Total remuneration of all health workers is the sum of the remuneration of salaried and independent health workers. The 33.6% of total health expenditure comprised by remuneration of salaried health workers cannot strictly be added to the 8.9% pertaining to independent practitioners (Table 1) because the data are not available for the same countries. If we include only those countries for which data for the two components are available (n = 75), the total remuneration of all health workers accounts for 34.5% of total health expenditure, on average (Table 3).

Changes over time

We first focused on the 106 countries for which data on payments to salaried health workers were available for the period (Table 4). From 2000 to 2010, total health expenditure grew faster than the GDP; it increased as a share of GDP at an annual rate of 1.5%. Total payments to salaried health workers also grew but at a slower rate than total health expenditure, so the share of total health expenditure paid to these health workers decreased in country income groups (at an average rate of 0.5% annually). However, because total health expenditure was increasing as a share of GDP, expenditure on salaried health workers also increased as a share of GDP at an average annual rate of almost 1%, despite a more modest increase in upper-middle-income countries.

Salaried worker remuneration

The period analysed includes the first years of the recent financial crisis. The health wage bill for salaried workers continued growing more rapidly than the total economy (Table 4). On the other hand, the remuneration of all types of salaried workers did not change substantially over the period as a share of GDP (the average annual growth rate was 0.03%, i.e. not significantly different from zero).

Government expenditure on health workers

Government health expenditures grew more rapidly than both GDP and total health expenditure over the period, at an average annual rate of 2% (Table 5). Government expenditure on salaried health workers also increased as a share of GDP, but less rapidly than total expenditure on salaried workers, as shown in Table 4. In fact, payments to salaried health workers fell as a share of government health expenditure by over 1.3% annually and did so more rapidly in upper-middle-income countries.

Government payments to all types of salaried workers, however, increased at a faster rate than payments to health workers in all but the high-income countries.

Payments to independent practitioners versus salaried workers

Data on payments to both salaried and independent workers, both in the health sector and in the entire economy, were available for only 75 countries for 2000 and 2010. Payments to both types of health workers increased as a share of GDP: for salaried health workers at over 1.2% annually and for independent health workers at just below 1% (Table 3). The growth rate of payments to independent health workers showed more variability across country income groups, but the small number of countries in some of the groups resulted in differences that are not statistically significant. Total remuneration to independent health workers increased faster than remuneration to other types of non-salaried workers. In fact, the share of GDP comprised by the remuneration of independent workers in all sectors fell between 2000 and 2010.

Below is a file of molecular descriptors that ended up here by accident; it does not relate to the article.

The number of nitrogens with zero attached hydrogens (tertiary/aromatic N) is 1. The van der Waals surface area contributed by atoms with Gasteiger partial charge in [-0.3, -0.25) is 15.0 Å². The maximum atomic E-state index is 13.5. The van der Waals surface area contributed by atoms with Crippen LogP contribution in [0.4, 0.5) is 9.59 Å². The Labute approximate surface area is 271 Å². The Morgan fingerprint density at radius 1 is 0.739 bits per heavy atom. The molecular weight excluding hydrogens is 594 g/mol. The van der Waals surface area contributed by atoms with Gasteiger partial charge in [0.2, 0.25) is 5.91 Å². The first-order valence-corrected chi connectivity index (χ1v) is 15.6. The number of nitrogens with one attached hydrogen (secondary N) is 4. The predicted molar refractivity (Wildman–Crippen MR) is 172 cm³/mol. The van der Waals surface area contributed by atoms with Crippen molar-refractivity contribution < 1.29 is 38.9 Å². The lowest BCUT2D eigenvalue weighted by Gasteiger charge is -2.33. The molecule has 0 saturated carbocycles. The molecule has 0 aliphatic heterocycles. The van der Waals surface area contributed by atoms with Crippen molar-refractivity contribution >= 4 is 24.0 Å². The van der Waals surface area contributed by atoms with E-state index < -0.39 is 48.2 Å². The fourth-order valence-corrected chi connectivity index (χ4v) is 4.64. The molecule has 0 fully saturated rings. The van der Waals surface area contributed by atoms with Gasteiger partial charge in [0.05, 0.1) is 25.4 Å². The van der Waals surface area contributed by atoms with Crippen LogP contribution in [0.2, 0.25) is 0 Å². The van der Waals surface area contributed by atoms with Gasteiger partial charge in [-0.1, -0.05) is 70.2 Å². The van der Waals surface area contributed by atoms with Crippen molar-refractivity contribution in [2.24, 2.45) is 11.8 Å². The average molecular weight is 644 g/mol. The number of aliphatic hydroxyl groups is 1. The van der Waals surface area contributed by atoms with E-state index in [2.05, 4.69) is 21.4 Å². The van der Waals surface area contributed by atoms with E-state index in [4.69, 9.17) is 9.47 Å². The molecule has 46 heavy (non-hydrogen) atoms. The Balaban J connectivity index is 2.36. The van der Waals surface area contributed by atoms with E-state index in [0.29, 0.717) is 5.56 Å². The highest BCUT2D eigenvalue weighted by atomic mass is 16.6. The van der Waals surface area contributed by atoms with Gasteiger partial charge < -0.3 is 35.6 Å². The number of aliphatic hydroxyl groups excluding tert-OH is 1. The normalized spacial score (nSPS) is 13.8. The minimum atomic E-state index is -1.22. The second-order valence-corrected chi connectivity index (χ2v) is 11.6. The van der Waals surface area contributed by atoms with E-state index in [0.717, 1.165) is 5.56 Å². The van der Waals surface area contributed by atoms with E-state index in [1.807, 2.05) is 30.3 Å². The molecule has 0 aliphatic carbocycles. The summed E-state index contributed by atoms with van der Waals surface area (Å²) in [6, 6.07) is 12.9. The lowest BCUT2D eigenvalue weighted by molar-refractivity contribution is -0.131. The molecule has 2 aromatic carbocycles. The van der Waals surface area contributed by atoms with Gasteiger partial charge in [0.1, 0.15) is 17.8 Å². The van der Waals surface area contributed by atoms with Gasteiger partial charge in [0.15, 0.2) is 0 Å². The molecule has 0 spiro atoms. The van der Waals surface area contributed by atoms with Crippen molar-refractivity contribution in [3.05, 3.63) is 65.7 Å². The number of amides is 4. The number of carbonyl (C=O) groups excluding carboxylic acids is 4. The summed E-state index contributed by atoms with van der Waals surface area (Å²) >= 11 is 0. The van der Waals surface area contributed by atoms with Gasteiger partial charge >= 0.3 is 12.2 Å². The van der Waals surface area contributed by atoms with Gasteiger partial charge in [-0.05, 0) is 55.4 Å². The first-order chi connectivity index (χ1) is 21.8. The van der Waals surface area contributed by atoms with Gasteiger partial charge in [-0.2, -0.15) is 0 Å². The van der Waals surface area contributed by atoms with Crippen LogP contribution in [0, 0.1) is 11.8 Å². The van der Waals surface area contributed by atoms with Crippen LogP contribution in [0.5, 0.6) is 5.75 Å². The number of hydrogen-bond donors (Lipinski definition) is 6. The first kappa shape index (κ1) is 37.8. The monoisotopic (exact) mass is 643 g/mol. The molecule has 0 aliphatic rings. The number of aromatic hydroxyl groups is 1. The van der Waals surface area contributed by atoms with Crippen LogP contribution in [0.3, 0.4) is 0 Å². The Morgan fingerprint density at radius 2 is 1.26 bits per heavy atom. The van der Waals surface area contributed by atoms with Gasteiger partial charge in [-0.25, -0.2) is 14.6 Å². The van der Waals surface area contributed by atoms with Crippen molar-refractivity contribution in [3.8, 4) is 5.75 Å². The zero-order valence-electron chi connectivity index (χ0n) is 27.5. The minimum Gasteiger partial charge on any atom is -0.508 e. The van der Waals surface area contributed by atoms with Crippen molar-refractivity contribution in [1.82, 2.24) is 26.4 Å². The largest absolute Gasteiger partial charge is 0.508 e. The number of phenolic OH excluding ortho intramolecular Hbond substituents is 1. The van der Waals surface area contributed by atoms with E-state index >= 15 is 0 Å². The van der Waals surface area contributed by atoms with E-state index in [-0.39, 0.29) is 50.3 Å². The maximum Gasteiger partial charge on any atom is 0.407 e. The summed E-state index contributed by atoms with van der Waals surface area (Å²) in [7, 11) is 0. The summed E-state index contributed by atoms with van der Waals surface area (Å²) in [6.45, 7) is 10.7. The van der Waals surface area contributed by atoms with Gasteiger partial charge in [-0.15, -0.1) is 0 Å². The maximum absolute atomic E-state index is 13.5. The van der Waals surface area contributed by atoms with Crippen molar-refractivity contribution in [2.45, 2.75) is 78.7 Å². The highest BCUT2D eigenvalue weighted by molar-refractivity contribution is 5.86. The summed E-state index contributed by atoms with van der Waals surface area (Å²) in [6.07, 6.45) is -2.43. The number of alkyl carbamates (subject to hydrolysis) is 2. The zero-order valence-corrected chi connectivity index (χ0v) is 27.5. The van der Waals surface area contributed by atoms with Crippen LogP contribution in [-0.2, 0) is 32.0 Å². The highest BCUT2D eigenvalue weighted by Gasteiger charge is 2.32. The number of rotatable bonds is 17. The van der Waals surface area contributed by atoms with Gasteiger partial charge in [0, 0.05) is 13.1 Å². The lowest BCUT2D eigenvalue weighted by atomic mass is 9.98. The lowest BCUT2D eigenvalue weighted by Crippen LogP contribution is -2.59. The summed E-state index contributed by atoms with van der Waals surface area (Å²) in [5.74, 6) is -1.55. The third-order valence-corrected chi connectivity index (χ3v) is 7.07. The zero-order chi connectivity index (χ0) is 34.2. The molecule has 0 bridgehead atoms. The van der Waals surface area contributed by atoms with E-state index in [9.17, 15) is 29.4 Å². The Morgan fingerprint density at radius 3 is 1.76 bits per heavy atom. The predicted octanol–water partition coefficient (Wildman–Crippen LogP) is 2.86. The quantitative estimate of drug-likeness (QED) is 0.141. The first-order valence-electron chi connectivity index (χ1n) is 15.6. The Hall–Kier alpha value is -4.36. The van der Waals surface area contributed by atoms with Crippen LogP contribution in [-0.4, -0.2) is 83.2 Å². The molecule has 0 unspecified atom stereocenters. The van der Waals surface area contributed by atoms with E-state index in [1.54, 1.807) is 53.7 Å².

Average level of remuneration

Total expenditure on health worker remuneration is a function of the number of workers and how much each worker gets paid. To get an idea of the average payment made to each worker, we divided total expenditure on remunerations by the reported number of salaried workers for the 92 countries with available data. The global average in 2010 is US$ 15 352 (18 102 in purchasing power parities) per employee. We recognize the limitations of this estimate. For example, the incomes of different types of health workers vary considerably, so the differences across country groups in Table 6 also reflect differences in the mix of health workers. However, the variations across country income groups are as expected – health worker payments increase with country income group – and this gives face validity to the data presented earlier.

Discussion

Appropriate health financing schemes are needed for progress towards UHC. Also essential are systems capable of delivering high-quality health services covering health promotion, disease prevention and treatment, and rehabilitation and palliation. These services need to be accessible and affordable,19 but this is not possible without sufficient health workers possessing the right skills and located close to the people who need them.

Health workers need to be paid and questions of how much remuneration will motivate them to provide good services, stay in rural areas and not emigrate, for example, have long exercised the attention of policy-makers.2 At a higher level, the critical questions are how much money has been raised to pay the health workforce and at what rate this amount has changed over time. These are the main questions addressed in this paper, which provides critical information not previously available but crucially important for planning the changes needed to attain UHC.